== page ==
5th Golden Apricot International Film Festival

Festival report by Denyse Muller, member of the Ecumenical Jury
Yerevan - Golden Apricot International Film Festival - a small festival like a big one! A small festival with a big diversity; a few hundred of people coming from 67 countries and a lot of Armenian young people.
A very interesting program
In competition seventy movies in four sections were screened: International Competition, Armenian Panorama Documentaries and Directors Across Borders. Out of competition the festival presented about hundred films allotted to European Panorama, New Armenian Cinema, some tributes (to Antonioni, Peleshyan, Saroyan) and retrospectives (to Dariush Mehrjui, Wim Wenders, Catherine Breillat), documentaries of the world and Yerevan premiers.
In addition the festival offered daily press conferences, Cinema Days dedicated to different countries: France (on the 14th of July, French national feast) Dutch or Arabic countries, and Master Classes by Wim Wenders and Catherine Breillat.
Five international Juries
Three different juries with five members each care for the International Competition, the Documentary Competition and the Armenian Panorama. For the second time two other juries were invited: the Ecumenical Jury of INTERFILM and SIGNIS and the FIPRESCI Jury of the International Association of Film Critics, three members each, with a program of ten movies already chosen from different sections.
The Ecumenical Jury
The Ecumenical Jury comprised three members: Jos Horemans from Belgium, President of SIGNIS-Europe, Denyse Muller from France, Vice-President of INTERFILM, and Gevorg Saroyan from Armenia, Dean of the Apostolic Armenian Seminary (who was already present last year).
The jury worked under very good conditions and had to see ten feature films selected by the Festival in advance – four films were part of the International  competition (coming from Iran, Russia, Turkey, France) five films were part of the section “Directors Across Borders” (Iran, China, Turkey, the Nederlands, Russia) and one film was part of the Armenian Panorama (USA).
Religion was not the central issue of these movies but gospel values were apparent. All these movies have certain apects in common, focussing on sufferings and loneliness of victims in our world today. Three films are clearly denouncing the lack of human rights (specially for women). The Hidden Faces (Handan Hijekci, Turkey) tells us about a family chief's merciless persecution of his niece who survived a “honour crime” five years ago. He decides to finish his work although the young girl has official protection from the government and although she has changed her identity, her residence and even her looks in order to escape. The Blind Mountain (Yang Li, China) denounces the cases of young girls trapped by men who sell them as wives (and slaves) to countrymen in some mountain villages without communication and so without any hope to escape one day. All this is accomplished against the country laws but with the complicity of the local inhabitants and local authorities. We could not give a prize to this movie because it was already awarded by the Ecumenical Jury in Bratislava 2007. Gitmek: My Marlon and Brando (Hüseyin Karabey, Turkey) shows the fact that human beings are always victims in time of war or conflicts.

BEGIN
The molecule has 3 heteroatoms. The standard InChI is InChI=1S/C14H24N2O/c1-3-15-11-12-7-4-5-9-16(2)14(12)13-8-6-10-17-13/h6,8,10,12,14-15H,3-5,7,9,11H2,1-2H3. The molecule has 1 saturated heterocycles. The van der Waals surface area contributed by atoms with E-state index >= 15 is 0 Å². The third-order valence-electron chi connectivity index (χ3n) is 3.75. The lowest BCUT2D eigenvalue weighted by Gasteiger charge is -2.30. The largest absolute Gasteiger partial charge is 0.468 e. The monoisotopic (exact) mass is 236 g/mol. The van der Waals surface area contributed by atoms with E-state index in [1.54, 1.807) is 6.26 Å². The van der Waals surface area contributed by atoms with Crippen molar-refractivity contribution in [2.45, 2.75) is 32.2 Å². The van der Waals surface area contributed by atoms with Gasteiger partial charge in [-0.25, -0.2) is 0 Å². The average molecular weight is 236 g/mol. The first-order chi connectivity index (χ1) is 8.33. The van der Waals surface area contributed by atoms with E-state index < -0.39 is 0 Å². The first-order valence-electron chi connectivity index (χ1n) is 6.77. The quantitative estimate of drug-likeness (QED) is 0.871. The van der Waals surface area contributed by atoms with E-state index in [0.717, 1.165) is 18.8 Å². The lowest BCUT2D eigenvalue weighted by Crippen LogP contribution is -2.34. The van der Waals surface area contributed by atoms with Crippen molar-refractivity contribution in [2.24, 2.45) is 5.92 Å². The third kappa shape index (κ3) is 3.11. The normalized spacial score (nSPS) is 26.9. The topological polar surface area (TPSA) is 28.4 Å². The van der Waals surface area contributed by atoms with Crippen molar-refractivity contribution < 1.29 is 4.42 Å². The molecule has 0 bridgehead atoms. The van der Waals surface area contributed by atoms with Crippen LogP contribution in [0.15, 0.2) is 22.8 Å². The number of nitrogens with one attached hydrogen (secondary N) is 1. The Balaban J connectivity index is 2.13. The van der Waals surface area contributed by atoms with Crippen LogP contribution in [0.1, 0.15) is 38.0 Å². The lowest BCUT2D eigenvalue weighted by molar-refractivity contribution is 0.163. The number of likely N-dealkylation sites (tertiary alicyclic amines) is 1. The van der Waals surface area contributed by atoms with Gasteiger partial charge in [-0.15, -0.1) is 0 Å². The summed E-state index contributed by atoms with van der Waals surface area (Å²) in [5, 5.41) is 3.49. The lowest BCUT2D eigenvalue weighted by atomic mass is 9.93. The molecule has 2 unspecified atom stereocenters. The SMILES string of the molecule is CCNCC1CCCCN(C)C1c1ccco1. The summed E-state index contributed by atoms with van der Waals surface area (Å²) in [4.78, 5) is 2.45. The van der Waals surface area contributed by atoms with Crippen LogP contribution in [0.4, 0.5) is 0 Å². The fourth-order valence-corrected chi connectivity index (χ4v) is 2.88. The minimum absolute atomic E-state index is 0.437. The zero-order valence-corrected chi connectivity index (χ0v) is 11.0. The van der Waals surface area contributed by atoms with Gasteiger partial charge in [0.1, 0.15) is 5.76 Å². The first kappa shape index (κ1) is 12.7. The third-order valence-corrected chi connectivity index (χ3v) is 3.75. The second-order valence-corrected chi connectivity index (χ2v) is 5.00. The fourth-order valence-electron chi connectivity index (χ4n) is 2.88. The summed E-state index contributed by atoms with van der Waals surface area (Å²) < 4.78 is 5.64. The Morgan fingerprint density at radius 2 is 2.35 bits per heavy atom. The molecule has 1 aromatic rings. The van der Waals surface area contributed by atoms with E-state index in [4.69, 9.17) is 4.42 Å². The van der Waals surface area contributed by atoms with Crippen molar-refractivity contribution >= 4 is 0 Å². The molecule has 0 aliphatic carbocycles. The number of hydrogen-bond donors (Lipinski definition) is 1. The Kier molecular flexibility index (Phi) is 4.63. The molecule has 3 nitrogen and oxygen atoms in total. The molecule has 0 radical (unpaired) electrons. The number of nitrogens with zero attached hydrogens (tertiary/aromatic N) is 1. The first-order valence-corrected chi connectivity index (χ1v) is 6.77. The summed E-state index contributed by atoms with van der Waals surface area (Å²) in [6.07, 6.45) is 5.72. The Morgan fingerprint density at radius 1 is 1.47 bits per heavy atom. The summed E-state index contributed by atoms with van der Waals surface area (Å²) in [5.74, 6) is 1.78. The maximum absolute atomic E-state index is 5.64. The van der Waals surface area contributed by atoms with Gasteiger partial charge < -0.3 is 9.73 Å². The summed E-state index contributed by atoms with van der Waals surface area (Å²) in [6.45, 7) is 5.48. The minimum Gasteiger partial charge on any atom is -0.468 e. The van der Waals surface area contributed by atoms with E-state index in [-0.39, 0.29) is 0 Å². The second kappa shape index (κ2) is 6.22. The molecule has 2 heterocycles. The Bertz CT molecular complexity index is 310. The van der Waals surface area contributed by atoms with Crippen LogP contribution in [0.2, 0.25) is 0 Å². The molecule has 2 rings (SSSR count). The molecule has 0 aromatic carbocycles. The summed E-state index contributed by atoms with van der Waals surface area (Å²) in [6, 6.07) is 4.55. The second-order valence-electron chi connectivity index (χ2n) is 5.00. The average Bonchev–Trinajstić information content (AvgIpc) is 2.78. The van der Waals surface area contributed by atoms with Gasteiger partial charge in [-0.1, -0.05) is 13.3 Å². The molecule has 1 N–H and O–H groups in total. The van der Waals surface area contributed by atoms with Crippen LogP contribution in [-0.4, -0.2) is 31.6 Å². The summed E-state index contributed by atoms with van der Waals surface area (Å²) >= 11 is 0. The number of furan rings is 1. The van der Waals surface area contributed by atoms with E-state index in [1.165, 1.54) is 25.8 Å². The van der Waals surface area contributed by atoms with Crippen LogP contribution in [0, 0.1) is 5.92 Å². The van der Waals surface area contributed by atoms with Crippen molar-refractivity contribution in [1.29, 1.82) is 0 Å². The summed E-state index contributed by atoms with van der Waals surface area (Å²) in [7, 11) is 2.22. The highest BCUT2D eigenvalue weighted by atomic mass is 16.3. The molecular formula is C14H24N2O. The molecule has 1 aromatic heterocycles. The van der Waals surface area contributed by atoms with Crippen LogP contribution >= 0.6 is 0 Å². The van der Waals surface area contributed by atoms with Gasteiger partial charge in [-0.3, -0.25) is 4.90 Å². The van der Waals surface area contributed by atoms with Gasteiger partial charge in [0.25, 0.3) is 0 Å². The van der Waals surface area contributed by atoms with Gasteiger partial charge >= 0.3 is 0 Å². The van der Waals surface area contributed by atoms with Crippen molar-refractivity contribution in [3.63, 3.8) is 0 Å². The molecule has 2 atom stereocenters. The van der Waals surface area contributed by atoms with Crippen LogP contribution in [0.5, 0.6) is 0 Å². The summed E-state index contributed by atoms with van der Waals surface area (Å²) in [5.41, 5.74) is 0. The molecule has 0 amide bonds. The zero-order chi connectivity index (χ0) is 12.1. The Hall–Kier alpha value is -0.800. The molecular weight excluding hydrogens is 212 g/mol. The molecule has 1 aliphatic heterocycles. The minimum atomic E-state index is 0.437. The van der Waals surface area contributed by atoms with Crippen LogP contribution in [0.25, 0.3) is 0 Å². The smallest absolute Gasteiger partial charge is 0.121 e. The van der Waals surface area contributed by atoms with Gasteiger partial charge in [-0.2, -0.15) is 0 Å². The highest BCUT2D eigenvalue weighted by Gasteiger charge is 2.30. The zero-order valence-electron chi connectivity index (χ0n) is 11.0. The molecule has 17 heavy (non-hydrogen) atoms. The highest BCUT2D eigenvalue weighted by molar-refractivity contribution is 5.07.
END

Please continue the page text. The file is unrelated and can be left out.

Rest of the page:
Other movies dealt with the themes of sufferings and loneliness of so many victims today in a more poetical or philosophical way. They display different types or categories of victimization: 
- Victims of our civilized world: The End of the Earth (Abolfazy Salfary, Iran) describes the true story of an old man who is surviving on a beach, like Robinson Crusoe. He has chosen this life by deception and despair rather than by an hermit vocation.
- Victims of death and loneliness: The Blue Hour (Eric Nazarian, USA)
- Victims of intolerance, lack of communication, difficulty to be different from others: The Windman (Khuat Akhmetov, Russia) and also The Mermaid (Anna Melikyan, Russia), where the subject is treated with humor.
- We can add the victims of faults and mistakes made by young people in Lady Jane (Robert Guediguian, France).
Well covering the diversity of the feature films in the different competition sections, and talking about man, about his dignity, his suffering but also and especially about his energy for life and his hope, these films offered very appropriate themes for a Christian jury.